Aqua-C & Fiberglass Tubs Aqua-C's webpage is down. Do you have a customer service number for them? I am interested in buying a few of their Remora line skimmers to resell. <Yikes. Will do better, send your note along to Jason Kim re all. 858 405 4338> Also, do you know the names of any manufacturers of those nest-able fiberglass vats? I have seen several a public aquariums. They are big simple tubs that measure around 3' wide x 2' tall x 8' long. I found something similar, but far more complex and I think expensive from Florida Aqua Farms. <In Washington (maybe freight-prohibitive: Columbia... put Fiberglass Aquaculture Tanks in your search engine/s> Thanks, Steven Pro P.S. Glad to have you back. <Thank you my friend. Thank you for all your efforts. Bob Fenner>

pre-formed ponds Hello, my name is Aniko I would like to put a pre-formed pond in my back yard would you please send some information what is the largest size available the hole what we have is least 15'x20' thank you <Hello. I am not familiar with the current makes, models, manufacturers of such size pre-formed ponds, but do know how I would go about conducting a search for what is available. Do contact the swimming pool design, construction firms in your geographic region. If they don't have listings for fiberglass basins, in turn contact the landscape architects in your telephone business directories. Bob Fenner> Hot tub conversion to pond Dear Bob, I'm glad you're a pond aficionado, too! You've helped me in the past with my marine questions, but here's a tricky one.  <Hmm, okay!> We built a new home, and brought our koi with us from the last house. Now with spring in the air, my husband surprised me & brought home a used fiberglass hot tub shell to use for a new pond. It's white inside and octagonal in shape. Seems to be in pretty good condition, and he's patched the jacuzzi ports and is starting to plumb it for the filter. Questions: 1) Can I paint it, and with what? (it's kind of ugly now, stained and patched) <Yes... you can... but you know the waterline and down surface will be covered/colored with algae in a short while no matter what color you choose... the best materials are "epoxy paints" made for pools/spas> 2) Is there anything toxic likely to leach from the shell from previous use? <Not if prepared by acid/bleach washing, perhaps a bit of scrubbing... per the instructions on the "Pond Index" parts on our website: www.WetWebMedia.com> 3) Other concerns? <Hmm, well... filtration... Again, please see the WWM site...> 4) We do have to re-grout the nice tile edging--can I use regular tile grout, and does it have to be sealed? I've considered just laying a plastic liner into it, using the shell as a foundation, too. <Use new grout after cleaning out the old if it's bad... if in/near the new water surface, consider cleaning the tile and grout up and putting a nice smear of white silicone rubber (the 100% type... not the types for windows, tubs with mildewcides in them)... and wiping the excess away with paper towels while it's fresh... very nice looking, long-lasting and easier to keep clean...> I hope you're not too busy to answer this question pretty soon - we're in the middle of the project, and he's gung-ho to get it done. The fish (4 koi, ranging 6-12" and 2 comets, 3-4" ea) are still happy in their vat in the basement, and I know if I rush it we could have a disaster. Thanks in advance! Stephanie Sullivan <Take care not to "rush too much"... and do bring a good deal of the current system water (yes, even though it's not clear, clean perhaps... to the new system (you know the reasons why) and guard against thermal shock... use a heater in the new system to acclimate the livestock to new thermal conditions... over a period of weeks... to months. Bob Fenner>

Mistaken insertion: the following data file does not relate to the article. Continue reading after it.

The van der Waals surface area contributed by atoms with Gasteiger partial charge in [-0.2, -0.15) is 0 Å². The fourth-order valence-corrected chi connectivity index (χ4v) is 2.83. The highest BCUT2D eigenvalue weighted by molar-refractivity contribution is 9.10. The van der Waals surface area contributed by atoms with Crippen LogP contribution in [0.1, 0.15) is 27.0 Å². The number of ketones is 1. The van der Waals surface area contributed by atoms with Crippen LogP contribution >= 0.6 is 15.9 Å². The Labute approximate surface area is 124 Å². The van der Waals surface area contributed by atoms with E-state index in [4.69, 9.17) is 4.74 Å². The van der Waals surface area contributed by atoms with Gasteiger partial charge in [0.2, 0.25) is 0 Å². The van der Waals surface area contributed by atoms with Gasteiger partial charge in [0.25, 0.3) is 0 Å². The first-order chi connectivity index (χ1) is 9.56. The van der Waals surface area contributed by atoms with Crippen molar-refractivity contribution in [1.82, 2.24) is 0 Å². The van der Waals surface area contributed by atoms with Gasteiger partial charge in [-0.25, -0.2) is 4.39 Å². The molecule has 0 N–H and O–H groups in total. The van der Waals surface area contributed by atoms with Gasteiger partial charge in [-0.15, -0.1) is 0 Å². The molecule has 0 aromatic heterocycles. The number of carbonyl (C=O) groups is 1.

Re: Hot tub conversion to pond Dear Bob, Thanks for the reply. We scrubbed it today with bleach, and I've located a pool epoxy paint dealer locally. But, I thought about the algae thing, too, and probably won't bother painting. <I wouldn't... unless maybe the bit of area above the water line...> The silicone grout idea sounds great! And yes, I'll move most of the water from the existing vat (the quality is amazingly good, and crystal clear) since I built a pretty decent trickle filter which is doing a great job. In fact, it's the prototype for the permanent one I'll build outside. <Ah, very good... you can see our old company's design for such on the WWM website.> I searched your website pretty thoroughly, but I'll go back and check for more info. I love Wetwebmedia, and visit often--usually for reef info. <Ah, great to read... much, MUCH more to put on it... and will be doing so... with your help. Bob Fenner> Best regards, Stephanie Sullivan


Become a Sponsor
Featured Sponsors: